Note: The Clinic Memoirs are based on real experiences from Occupy Medical clinic, a free, integrated health clinic that serves patients primarily, but not exclusively, in Lane County, Oregon since 2011. The names of the patients and a few personal details are changed to protect patient identity.
Gladys did not come to our clinic for herself. She came to accompany her husband who had a serious health condition that needed frequent check ups. Normally, she is there to support him. This time, she needed support. Her husband held her tightly as she rocked and held her belly on the bench. He looked worried.
I walked over to find out what was wrong. She waved me aside impatiently. Gladys did not want me to “waste my time” on her. He was the one who was signed up to see the doctor. Her husband shook his head and patted her shoulder.
“Just tell her what’s going on,” he begged. “Sue is an herbalist. She helps people with all kinds of stuff. It doesn’t have to be a big deal. She doesn’t mind, do you?”
I nodded in encouragement when he looked at me. Gladys sighed and explained in a low voice that she ate bad food last night and now had diarrhea.
“Do you think you have food poisoning?”
“No,” she said.”It’s the grease. I can’t eat really greasy stuff. It makes me sick.”
Her husband and I exchanged looks. This was clearly a chronic condition.
“Gladys, I would like you to talk to a doctor about this when you felt comfortable in doing so. Until then, I would suggest eating applesauce to calm your stomach.”
This wasn’t the first time I had encountered a situation like this. Unhoused neighbors, like this fine couple, have come to me before with digestive disorders worsened by years of eating food which was a bad match for their health. Yet, many struggling with poverty will eat food from food pantries or dumpsters rather than starve. The consequence of diarrhea is horrific for the unhoused particularly since access to bathrooms are often limited. It is staggering the discomfort and humiliation that people are willing to go through to stave off hunger.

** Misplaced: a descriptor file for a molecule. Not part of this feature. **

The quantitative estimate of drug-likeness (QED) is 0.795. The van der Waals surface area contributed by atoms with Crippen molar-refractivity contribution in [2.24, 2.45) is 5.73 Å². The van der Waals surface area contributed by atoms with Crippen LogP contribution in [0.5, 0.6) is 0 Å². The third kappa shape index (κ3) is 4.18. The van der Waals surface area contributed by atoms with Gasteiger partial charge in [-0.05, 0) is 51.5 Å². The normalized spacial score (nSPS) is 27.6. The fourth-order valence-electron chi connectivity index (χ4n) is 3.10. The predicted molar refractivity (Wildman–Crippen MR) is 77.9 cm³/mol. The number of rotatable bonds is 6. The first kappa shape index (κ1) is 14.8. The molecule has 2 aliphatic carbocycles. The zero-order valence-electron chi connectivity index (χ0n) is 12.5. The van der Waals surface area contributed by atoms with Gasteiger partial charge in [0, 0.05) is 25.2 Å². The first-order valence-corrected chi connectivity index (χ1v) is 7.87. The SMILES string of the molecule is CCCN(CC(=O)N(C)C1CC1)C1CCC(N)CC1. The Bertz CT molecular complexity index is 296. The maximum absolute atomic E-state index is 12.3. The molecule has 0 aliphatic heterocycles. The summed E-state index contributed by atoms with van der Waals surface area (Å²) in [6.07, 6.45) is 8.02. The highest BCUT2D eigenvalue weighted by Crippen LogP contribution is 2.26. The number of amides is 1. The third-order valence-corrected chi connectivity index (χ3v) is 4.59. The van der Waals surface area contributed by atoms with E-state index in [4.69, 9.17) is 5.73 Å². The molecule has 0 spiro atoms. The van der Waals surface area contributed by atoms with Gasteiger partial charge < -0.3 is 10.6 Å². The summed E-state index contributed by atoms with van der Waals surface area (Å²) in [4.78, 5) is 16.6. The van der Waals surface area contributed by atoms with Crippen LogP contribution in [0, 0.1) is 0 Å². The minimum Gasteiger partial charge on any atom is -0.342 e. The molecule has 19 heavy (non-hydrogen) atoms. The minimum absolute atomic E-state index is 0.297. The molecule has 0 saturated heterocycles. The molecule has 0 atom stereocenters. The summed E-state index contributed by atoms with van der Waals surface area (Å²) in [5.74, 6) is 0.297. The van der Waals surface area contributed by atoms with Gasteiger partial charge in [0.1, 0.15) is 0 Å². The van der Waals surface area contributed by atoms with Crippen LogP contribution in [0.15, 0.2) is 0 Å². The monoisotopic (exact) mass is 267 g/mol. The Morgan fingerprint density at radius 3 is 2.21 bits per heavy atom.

Our clinic has a stockpile of donated emergency food: raisins, granola bars, canned apricots and applesauce. This was the situation that we saved these bits and pieces for. I excused myself from the visiting couple’s presence for a moment and shuffled through our stockpile of donations. I stuffed a few items that would fit in their shared backpack into a reusable bag.
I gave Gladys the applesauce. It was flavored with cinnamon and designed for lunchboxes. She looked at it skeptically. Her jaw formed the hard line of some one who did not like taking handouts.
“I don’t need this. Just help my husband. I’ll be fine.”
I crouched down in front of her. Our eyes met and I took a deep breath.
“Gladys, this applesauce is perfect for helping soothe diarrhea. It is nutritious and quite tasty. I want you to know that these items were donated to our clinic to help people in trouble. I also want you to know that I have noticed how kind you are to your husband. You come with him every time he visits us. You show your love by taking care of him because you know he deserves your love. Right now, your husband is caring for you. You deserve to be loved and cared for too. Please accept this gift. It will make you feel much better. I promise.”
Gladys’s eyes filled with tears. She leaned into her husband as he stroked her hair and kissed her cheek. She blinked a few times to compose herself.
“Do you have a spoon?” she asked. All three of us smiled. Gladys was going to be just fine.